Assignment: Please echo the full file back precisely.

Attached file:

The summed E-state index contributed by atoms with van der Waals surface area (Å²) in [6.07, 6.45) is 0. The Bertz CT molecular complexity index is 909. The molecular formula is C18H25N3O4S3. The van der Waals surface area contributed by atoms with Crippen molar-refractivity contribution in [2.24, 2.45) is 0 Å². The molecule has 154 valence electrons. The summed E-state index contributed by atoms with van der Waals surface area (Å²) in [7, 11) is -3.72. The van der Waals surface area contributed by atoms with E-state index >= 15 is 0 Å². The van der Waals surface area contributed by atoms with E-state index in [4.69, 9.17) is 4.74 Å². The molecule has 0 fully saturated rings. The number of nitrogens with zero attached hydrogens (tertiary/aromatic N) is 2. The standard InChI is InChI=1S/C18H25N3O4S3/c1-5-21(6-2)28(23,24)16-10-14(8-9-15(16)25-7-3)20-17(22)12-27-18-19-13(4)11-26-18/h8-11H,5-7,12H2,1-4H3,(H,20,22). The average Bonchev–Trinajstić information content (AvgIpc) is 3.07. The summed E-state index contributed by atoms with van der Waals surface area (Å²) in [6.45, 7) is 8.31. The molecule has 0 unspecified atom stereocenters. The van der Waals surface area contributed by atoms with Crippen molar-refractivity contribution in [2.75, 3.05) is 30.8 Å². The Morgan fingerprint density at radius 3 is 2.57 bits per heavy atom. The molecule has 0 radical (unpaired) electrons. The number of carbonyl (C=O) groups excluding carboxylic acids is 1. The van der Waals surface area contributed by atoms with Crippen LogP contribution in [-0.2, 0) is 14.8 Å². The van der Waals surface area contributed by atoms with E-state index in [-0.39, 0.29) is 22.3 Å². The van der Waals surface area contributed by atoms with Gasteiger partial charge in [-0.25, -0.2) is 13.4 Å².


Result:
The summed E-state index contributed by atoms with van der Waals surface area (Å²) in [6.07, 6.45) is 0. The Bertz CT molecular complexity index is 909. The molecular formula is C18H25N3O4S3. The van der Waals surface area contributed by atoms with Crippen molar-refractivity contribution in [2.24, 2.45) is 0 Å². The molecule has 154 valence electrons. The summed E-state index contributed by atoms with van der Waals surface area (Å²) in [7, 11) is -3.72. The van der Waals surface area contributed by atoms with E-state index >= 15 is 0 Å². The van der Waals surface area contributed by atoms with E-state index in [4.69, 9.17) is 4.74 Å². The molecule has 0 fully saturated rings. The number of nitrogens with zero attached hydrogens (tertiary/aromatic N) is 2. The standard InChI is InChI=1S/C18H25N3O4S3/c1-5-21(6-2)28(23,24)16-10-14(8-9-15(16)25-7-3)20-17(22)12-27-18-19-13(4)11-26-18/h8-11H,5-7,12H2,1-4H3,(H,20,22). The average Bonchev–Trinajstić information content (AvgIpc) is 3.07. The summed E-state index contributed by atoms with van der Waals surface area (Å²) in [6.45, 7) is 8.31. The molecule has 0 unspecified atom stereocenters. The van der Waals surface area contributed by atoms with Crippen molar-refractivity contribution in [2.75, 3.05) is 30.8 Å². The Morgan fingerprint density at radius 3 is 2.57 bits per heavy atom. The molecule has 0 radical (unpaired) electrons. The number of carbonyl (C=O) groups excluding carboxylic acids is 1. The van der Waals surface area contributed by atoms with Crippen LogP contribution in [-0.2, 0) is 14.8 Å². The van der Waals surface area contributed by atoms with E-state index in [-0.39, 0.29) is 22.3 Å². The van der Waals surface area contributed by atoms with Gasteiger partial charge in [-0.25, -0.2) is 13.4 Å².